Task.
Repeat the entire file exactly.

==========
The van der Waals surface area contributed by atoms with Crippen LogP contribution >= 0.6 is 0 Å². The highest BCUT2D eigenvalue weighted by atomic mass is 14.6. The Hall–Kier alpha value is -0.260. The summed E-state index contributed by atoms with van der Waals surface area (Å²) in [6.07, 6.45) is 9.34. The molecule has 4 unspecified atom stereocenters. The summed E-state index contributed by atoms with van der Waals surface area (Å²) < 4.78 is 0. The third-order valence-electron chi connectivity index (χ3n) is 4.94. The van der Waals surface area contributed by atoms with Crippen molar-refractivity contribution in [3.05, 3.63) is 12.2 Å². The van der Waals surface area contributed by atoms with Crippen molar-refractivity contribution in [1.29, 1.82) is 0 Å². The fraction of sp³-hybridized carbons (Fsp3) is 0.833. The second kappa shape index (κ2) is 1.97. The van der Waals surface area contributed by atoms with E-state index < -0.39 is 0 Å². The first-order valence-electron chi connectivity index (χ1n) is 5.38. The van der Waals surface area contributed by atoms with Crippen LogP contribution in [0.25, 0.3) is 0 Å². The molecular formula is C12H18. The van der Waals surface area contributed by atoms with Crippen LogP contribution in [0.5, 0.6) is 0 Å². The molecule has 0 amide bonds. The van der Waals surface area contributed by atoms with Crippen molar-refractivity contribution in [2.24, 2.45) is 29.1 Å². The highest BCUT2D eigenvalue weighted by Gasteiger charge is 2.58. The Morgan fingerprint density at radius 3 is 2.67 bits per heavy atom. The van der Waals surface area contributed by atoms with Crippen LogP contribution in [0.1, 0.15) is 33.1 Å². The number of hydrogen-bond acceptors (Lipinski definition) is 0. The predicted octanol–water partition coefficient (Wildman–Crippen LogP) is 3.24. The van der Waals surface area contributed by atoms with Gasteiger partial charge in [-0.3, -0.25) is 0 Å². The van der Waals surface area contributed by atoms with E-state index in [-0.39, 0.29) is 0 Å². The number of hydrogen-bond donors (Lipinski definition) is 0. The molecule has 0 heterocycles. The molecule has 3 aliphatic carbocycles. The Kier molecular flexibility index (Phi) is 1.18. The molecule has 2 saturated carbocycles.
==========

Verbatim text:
The van der Waals surface area contributed by atoms with Crippen LogP contribution >= 0.6 is 0 Å². The highest BCUT2D eigenvalue weighted by atomic mass is 14.6. The Hall–Kier alpha value is -0.260. The summed E-state index contributed by atoms with van der Waals surface area (Å²) in [6.07, 6.45) is 9.34. The molecule has 4 unspecified atom stereocenters. The summed E-state index contributed by atoms with van der Waals surface area (Å²) < 4.78 is 0. The third-order valence-electron chi connectivity index (χ3n) is 4.94. The van der Waals surface area contributed by atoms with Crippen molar-refractivity contribution in [3.05, 3.63) is 12.2 Å². The van der Waals surface area contributed by atoms with Crippen molar-refractivity contribution in [1.29, 1.82) is 0 Å². The fraction of sp³-hybridized carbons (Fsp3) is 0.833. The second kappa shape index (κ2) is 1.97. The van der Waals surface area contributed by atoms with E-state index < -0.39 is 0 Å². The first-order valence-electron chi connectivity index (χ1n) is 5.38. The van der Waals surface area contributed by atoms with Crippen LogP contribution in [0.25, 0.3) is 0 Å². The molecular formula is C12H18. The van der Waals surface area contributed by atoms with Crippen LogP contribution in [0.5, 0.6) is 0 Å². The molecule has 0 amide bonds. The van der Waals surface area contributed by atoms with Crippen molar-refractivity contribution in [2.24, 2.45) is 29.1 Å². The highest BCUT2D eigenvalue weighted by Gasteiger charge is 2.58. The Morgan fingerprint density at radius 3 is 2.67 bits per heavy atom. The van der Waals surface area contributed by atoms with Crippen LogP contribution in [0.1, 0.15) is 33.1 Å². The number of hydrogen-bond acceptors (Lipinski definition) is 0. The predicted octanol–water partition coefficient (Wildman–Crippen LogP) is 3.24. The van der Waals surface area contributed by atoms with Gasteiger partial charge in [-0.3, -0.25) is 0 Å². The van der Waals surface area contributed by atoms with E-state index in [-0.39, 0.29) is 0 Å². The number of hydrogen-bond donors (Lipinski definition) is 0. The molecule has 0 heterocycles. The molecule has 3 aliphatic carbocycles. The Kier molecular flexibility index (Phi) is 1.18. The molecule has 2 saturated carbocycles.